I have been thinking back on my 18th summer a lot lately. In fact I have written out a basic short story on what happened when I chose to go live in a van on the "mean streets" (ha ha ha) of Salt Lake City with my then boyfriend, Worm. I plan on posting it on here next week, after I have reread it, and possibly edited it as well. I know you are all interested in what kind of whack job kid I was, I mean I chose to live in a van in the Mormon capital of the USA. I chose to have no money, no food, no shower for almost 2 months. I can't even imagine what I put my mom through, oh wait, I can, it was preparation for living in denial that she later perfected whilst my brother, Ender, was in Iraq.
In the story there are things that I rarely confess, things you may not know about me such as I used to smoke cigarettes, sometimes 2 packs a day. I drank so much coffee that my pee smelled just like coffee. I have done drugs*, and I didn't like them. I chose a path that wasn't frequently traveled because I wanted to. I had no good reason, I had a loving family, I had good friends, I am mentally stable and aside from a few weeks of depression here and there during my life, I have always been mentally stable.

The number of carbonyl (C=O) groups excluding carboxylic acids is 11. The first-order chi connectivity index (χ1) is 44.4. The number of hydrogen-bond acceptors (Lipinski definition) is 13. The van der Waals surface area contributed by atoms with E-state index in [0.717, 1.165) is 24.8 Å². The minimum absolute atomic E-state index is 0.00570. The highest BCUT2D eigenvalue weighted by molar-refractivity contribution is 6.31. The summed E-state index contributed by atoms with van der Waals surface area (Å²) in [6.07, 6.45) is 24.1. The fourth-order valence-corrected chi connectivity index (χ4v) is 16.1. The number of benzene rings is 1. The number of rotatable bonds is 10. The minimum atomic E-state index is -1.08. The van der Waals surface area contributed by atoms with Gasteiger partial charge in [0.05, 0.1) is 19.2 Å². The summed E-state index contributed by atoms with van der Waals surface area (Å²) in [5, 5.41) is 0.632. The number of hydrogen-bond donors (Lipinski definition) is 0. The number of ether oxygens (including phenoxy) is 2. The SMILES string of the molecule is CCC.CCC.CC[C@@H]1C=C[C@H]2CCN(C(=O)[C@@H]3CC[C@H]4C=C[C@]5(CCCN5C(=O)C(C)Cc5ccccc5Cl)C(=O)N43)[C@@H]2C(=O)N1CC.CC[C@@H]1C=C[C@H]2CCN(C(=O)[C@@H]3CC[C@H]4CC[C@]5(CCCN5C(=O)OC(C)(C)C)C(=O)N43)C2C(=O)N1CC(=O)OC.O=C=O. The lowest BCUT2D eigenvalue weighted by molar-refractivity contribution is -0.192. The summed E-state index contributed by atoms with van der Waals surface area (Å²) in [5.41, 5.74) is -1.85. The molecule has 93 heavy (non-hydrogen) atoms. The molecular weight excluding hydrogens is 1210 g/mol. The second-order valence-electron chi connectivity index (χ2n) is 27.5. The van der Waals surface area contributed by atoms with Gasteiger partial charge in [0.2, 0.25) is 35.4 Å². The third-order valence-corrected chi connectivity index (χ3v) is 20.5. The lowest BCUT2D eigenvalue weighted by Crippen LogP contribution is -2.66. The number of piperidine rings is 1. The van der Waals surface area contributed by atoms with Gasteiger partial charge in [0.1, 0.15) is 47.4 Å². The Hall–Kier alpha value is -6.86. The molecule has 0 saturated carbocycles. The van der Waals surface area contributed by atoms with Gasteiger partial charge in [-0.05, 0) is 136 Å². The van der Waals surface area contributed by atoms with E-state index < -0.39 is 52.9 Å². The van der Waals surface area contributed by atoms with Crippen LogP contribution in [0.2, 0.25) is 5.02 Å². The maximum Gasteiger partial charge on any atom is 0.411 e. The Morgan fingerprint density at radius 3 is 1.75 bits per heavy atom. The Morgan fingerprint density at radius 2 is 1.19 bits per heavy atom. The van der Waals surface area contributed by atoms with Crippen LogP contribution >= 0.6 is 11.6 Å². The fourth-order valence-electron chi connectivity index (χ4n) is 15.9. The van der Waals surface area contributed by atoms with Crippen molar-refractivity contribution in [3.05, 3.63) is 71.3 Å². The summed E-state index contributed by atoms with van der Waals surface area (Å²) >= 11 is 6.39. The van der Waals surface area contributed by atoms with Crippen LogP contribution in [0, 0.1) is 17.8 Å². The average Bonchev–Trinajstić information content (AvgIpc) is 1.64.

Just a few years after I came home, the movie SLC Punk! came out. I was still in my total punk rock frame of mind, but was never a political punk. I think that if my friends had been pot smoking hippies, I would have totally followed that philosophy because it was more what I personally was about (not the pot smoking I don't like that). I am not an angry person, nor am I violent. I don't like mosh pits, and I avoided them at all cost at punk shows. I was always the "Sober Sister" at desert parties because I didn't like to drink, cigarettes and coffee being my drugs of choice. At the end of the movie, Stevo "sells out" and grows up. I knew, even then, that some day I would do the same. I knew that most of us grow up and become something that our teenage self would have despised, it is part of life.
*I routinely thank God that I didn't die because of or become addicted to the drugs I did. It wasn't much, I was always fearful of addiction. I NEVER tried heroin, thankyouverymuch. I don't think that any of that made me a better person, but I felt that I needed experiences to fill me up, when many of my peers were filling up on faith and education.